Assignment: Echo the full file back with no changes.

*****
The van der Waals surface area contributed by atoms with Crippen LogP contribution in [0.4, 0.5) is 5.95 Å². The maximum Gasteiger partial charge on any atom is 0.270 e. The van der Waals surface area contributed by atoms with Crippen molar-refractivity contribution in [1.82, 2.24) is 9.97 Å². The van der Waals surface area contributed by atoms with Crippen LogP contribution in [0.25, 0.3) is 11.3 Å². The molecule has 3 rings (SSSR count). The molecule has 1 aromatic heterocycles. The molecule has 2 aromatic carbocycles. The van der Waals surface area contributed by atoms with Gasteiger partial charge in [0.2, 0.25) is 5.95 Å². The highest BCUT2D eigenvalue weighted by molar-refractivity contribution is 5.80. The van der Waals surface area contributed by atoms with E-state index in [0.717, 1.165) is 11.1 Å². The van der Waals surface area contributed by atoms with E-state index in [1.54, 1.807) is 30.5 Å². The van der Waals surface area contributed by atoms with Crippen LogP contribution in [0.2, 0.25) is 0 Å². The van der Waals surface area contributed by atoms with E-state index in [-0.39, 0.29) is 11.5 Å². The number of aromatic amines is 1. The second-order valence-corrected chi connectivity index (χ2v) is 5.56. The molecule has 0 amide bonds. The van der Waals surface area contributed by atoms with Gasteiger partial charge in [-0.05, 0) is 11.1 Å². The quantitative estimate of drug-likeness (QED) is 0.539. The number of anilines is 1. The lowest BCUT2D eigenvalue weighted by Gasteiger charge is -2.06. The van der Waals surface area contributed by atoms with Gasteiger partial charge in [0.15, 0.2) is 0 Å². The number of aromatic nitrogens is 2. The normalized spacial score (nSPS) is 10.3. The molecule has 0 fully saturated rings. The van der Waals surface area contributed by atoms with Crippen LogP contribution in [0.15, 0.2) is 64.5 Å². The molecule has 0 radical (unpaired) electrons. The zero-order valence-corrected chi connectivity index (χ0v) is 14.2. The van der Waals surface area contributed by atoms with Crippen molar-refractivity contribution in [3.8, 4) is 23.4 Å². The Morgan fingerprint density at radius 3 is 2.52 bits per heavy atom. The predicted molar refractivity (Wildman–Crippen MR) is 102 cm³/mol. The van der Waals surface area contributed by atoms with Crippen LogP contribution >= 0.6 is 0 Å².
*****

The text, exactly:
The van der Waals surface area contributed by atoms with Crippen LogP contribution in [0.4, 0.5) is 5.95 Å². The maximum Gasteiger partial charge on any atom is 0.270 e. The van der Waals surface area contributed by atoms with Crippen molar-refractivity contribution in [1.82, 2.24) is 9.97 Å². The van der Waals surface area contributed by atoms with Crippen LogP contribution in [0.25, 0.3) is 11.3 Å². The molecule has 3 rings (SSSR count). The molecule has 1 aromatic heterocycles. The molecule has 2 aromatic carbocycles. The van der Waals surface area contributed by atoms with Gasteiger partial charge in [0.2, 0.25) is 5.95 Å². The highest BCUT2D eigenvalue weighted by molar-refractivity contribution is 5.80. The van der Waals surface area contributed by atoms with E-state index in [0.717, 1.165) is 11.1 Å². The van der Waals surface area contributed by atoms with E-state index in [1.54, 1.807) is 30.5 Å². The van der Waals surface area contributed by atoms with Crippen LogP contribution in [0.2, 0.25) is 0 Å². The van der Waals surface area contributed by atoms with E-state index in [-0.39, 0.29) is 11.5 Å². The number of aromatic amines is 1. The second-order valence-corrected chi connectivity index (χ2v) is 5.56. The molecule has 0 amide bonds. The van der Waals surface area contributed by atoms with Gasteiger partial charge in [-0.05, 0) is 11.1 Å². The quantitative estimate of drug-likeness (QED) is 0.539. The number of anilines is 1. The lowest BCUT2D eigenvalue weighted by Gasteiger charge is -2.06. The van der Waals surface area contributed by atoms with Gasteiger partial charge in [0.15, 0.2) is 0 Å². The number of aromatic nitrogens is 2. The normalized spacial score (nSPS) is 10.3. The molecule has 0 fully saturated rings. The van der Waals surface area contributed by atoms with Crippen LogP contribution in [0.15, 0.2) is 64.5 Å². The molecule has 0 radical (unpaired) electrons. The zero-order valence-corrected chi connectivity index (χ0v) is 14.2. The van der Waals surface area contributed by atoms with Crippen molar-refractivity contribution in [3.8, 4) is 23.4 Å². The Morgan fingerprint density at radius 3 is 2.52 bits per heavy atom. The predicted molar refractivity (Wildman–Crippen MR) is 102 cm³/mol. The van der Waals surface area contributed by atoms with Crippen LogP contribution >= 0.6 is 0 Å².